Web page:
3. On the List tab of the left panel we can see that this kit contains two layers. One layer is for the hi hat choke group, while all other sounds in the kit reside on the other. We can assign the hi hats to their own output the same way we did in Part 6 earlier. First, make sure that only the HH layer is selected in the List view, and then scroll over to locate the output column in the Layer(s) section. If you don't see it, right-click one of the column headers and then click output in the shortcut menu to add it to the Layer(s) view.
  4. Change the output setting for this layer to Out 4 (to match the assignments we used in part 6).
  5. For the rest of the drum sounds, we'll need to edit the keygroups assigned to individual samples in the kit. First, make sure that only the Drums layer is selected, and then ensure that you can see the output column in the Keygroup(s) view. Like with the Layer(s) view, the output column is hidden by default.
  6. Now assign the outputs of the individual keygroups to your desired output channels. You might want to hide some columns in your Keygroup(s) view for this step so you can see the keygroup names and outputs without scrolling. You might also find it easier to work in this view by sorting it in root key order, and you can SHIFT-select and CTRL-select multiple keygroups to change their output settings at the same time. Here are output assignments that match what we did when building our own kit in the previous sections, in order of root key note value:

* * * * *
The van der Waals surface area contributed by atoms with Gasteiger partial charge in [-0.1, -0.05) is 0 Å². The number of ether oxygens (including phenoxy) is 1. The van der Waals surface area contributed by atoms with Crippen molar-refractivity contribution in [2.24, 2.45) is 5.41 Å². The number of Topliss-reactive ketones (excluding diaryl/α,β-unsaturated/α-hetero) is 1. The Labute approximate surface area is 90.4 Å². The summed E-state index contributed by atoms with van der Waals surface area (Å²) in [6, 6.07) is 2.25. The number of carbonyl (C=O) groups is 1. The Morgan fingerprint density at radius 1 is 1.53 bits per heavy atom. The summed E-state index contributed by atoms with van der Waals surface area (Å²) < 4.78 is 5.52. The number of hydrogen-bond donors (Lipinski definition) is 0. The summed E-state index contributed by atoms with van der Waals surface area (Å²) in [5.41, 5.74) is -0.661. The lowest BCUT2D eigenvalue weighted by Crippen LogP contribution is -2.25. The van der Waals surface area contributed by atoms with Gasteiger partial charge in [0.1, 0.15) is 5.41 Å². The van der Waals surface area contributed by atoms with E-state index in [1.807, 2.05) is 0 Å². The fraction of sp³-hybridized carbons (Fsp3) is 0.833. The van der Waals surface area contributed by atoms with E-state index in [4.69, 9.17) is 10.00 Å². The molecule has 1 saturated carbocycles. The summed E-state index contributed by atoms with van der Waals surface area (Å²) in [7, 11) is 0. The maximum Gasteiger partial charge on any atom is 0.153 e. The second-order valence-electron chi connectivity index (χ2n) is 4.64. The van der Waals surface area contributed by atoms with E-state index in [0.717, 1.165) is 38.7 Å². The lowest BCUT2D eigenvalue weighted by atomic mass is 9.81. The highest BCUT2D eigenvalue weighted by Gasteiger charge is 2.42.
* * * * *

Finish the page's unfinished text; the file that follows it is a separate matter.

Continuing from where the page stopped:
B0 & C1 (kicks): Out 2
    D1 & E1 (snares): Out 3
    (The HH layer should already be on Out 4)
    A3 & A#3 (shaker): Out 5
  7. Next set up your DAW to accept multiple plugin outputs just like we did in section 5 above, and don't forget to arm the Falcon track to intercept your MIDI if you're planning to test your setup out with your keyboard controller.
  8. If you have my Falcon tutorial sample pack, drag the Falcon Drum Loop MIDI clip onto your Falcon plugin track and loop it.
  9. Important: Don't forget to save the modified versions of your kits! Click the wrench icon and use Save Program as or Save Program and Samples as to back up your work.
  10. Unlike most of the UVI libraries, Beat Box Anthology includes individual drum samples that you can access in the file browser to create or modify your own kits. If you have the auto preview button activated, you can audition the samples while you browse by selecting them with your mouse or the arrow keys.
  11. You can drag these samples from the file browser right into your kit.
Well, that's it for now. Check out the Ultimate Outsider YouTube channel or the blog at UltimateOutsider.com for more production tips. Enjoy!